This is characterized by the passing of a blood clot (embolus) from the left
side of the heart into the general circulation, where it becomes lodged in an
artery. The resulting obstruction to the flow of blood leads to clotting of the
The most common site for blockage is the point at which the abdominal aorta
branches into the main arteries that supply the rear legs. Arteries elsewhere
in the body can be affected, particularly in the kidneys. Diagnosis of the rear
limb problem can be based on signs such as rear limb paralysis, swollen muscles, the
absence of a pulse in the groin, and blue nails due to cyanosis. If the renal
arteries are blocked, acute kidney failure may result. If a
cerebral artery is blocked, seizures may occur. Cats
with thrombi can be in quite serious pain.
Asthma is a hypersensitivity to
environmental allergens. This acute respiratory disease in cats
resembles bronchial asthma in humans. Feline asthma affects approximately 1
percent of all cats. Siamese may have a slightly increased risk. Some of these
cats present as an acute emergency with severe respiratory distress; others
have a chronic history of coughing and wheezing. Cats with a chronic
cough may need to be distinguished from cats with a hairball problem. In some cats,
Formation of a blood clot in the heart and subsequent arterial thromboembolism occurs in about
half of all cats suffering from cardiomyopathy. It may be the first indication
of heart disease. Suspect this possibility if your cat experiences the sudden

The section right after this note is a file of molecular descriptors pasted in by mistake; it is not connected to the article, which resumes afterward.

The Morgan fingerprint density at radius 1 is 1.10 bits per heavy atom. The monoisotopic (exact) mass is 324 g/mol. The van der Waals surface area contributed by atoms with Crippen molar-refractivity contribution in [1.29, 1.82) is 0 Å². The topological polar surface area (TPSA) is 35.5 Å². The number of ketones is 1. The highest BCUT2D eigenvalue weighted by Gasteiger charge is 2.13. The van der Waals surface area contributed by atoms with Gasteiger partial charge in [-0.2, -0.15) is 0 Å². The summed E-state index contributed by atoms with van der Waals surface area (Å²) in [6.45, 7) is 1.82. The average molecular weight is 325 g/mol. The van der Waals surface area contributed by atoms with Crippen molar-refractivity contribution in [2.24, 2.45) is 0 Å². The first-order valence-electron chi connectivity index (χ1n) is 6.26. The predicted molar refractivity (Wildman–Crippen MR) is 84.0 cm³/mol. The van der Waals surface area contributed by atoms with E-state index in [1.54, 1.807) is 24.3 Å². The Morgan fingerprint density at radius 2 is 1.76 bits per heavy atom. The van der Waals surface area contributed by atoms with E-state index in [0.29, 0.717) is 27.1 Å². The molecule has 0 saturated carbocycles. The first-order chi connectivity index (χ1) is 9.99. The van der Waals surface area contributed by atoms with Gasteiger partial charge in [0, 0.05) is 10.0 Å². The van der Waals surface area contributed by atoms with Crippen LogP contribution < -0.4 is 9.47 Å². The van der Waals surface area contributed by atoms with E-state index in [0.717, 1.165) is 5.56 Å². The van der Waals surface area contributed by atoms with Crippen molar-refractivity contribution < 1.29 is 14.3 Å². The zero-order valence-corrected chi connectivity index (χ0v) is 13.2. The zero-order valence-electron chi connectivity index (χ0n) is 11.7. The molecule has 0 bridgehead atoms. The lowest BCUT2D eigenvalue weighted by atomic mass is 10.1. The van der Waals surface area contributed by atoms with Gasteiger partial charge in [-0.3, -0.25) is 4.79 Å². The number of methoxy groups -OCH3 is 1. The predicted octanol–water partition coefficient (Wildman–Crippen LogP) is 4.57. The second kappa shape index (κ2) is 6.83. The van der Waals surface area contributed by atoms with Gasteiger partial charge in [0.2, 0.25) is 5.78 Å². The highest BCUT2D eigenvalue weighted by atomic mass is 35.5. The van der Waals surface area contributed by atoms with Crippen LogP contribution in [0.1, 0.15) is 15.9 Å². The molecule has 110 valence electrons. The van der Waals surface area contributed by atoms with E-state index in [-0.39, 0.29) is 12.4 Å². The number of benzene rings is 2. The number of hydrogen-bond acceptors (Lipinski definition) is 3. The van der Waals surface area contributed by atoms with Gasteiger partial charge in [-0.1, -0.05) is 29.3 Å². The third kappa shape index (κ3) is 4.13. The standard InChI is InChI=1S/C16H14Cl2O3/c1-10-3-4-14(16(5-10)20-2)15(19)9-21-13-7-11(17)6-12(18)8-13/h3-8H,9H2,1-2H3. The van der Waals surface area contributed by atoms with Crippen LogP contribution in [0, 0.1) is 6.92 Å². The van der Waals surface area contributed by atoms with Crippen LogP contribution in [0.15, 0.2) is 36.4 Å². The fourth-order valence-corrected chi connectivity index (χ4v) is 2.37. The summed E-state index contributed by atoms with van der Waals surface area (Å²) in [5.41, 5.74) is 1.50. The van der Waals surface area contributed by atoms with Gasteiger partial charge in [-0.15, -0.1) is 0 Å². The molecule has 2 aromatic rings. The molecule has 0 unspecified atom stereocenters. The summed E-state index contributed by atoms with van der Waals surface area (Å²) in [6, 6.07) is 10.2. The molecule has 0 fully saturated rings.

onset of weakness in the rear legs. Look for cold legs, bluish skin, and faint
or absent pulses in the groin. One leg may be more severely blocked than the
other. The colder leg with the weaker pulse is the more severely affected.
Ultrasound can be very useful in localizing all potential areas of
Treatment: This depends on the severity of the blockage. Your veterinarian
can prescribe medications to try to dissolve the clot. Heparin seems to be the
most useful drug for this condition. Aspirin may also be used, and a new
product called Fragmin, which is a molecular weight heparin (a version of
heparin that is smaller in size - molecular weight - than standard heparin),
may also be useful, but it is very expensive and is not approved for use in
cats at this time. Clopidogrel is currently being tested at Purdue University
to see if it will reduce the recurrence rate of thromboembolism. Surgery has
not been found to have a high success rate.
Since these cats are almost always also suffering from severe heart disease,
management can be difficult. Potassium levels must be monitored carefully, as
the damaged muscles release potassium into the circulation. Kidney function
must also be monitored in case a clot lodges in the renal artery and causes
acute kidney failure.
Cats who do recover from an initial thrombus are at risk for repeated
injuries. Physical therapy may be necessary as healing progresses to restore
muscle and joint function. Some cats will develop collateral circulation, where
blood vessels grow around the clotted thrombus to provide nutrients and remove
toxins in that area, but they are in the minority.
WebMD Veterinary Reference from "Cat Owner's Home Veterinary Handbook"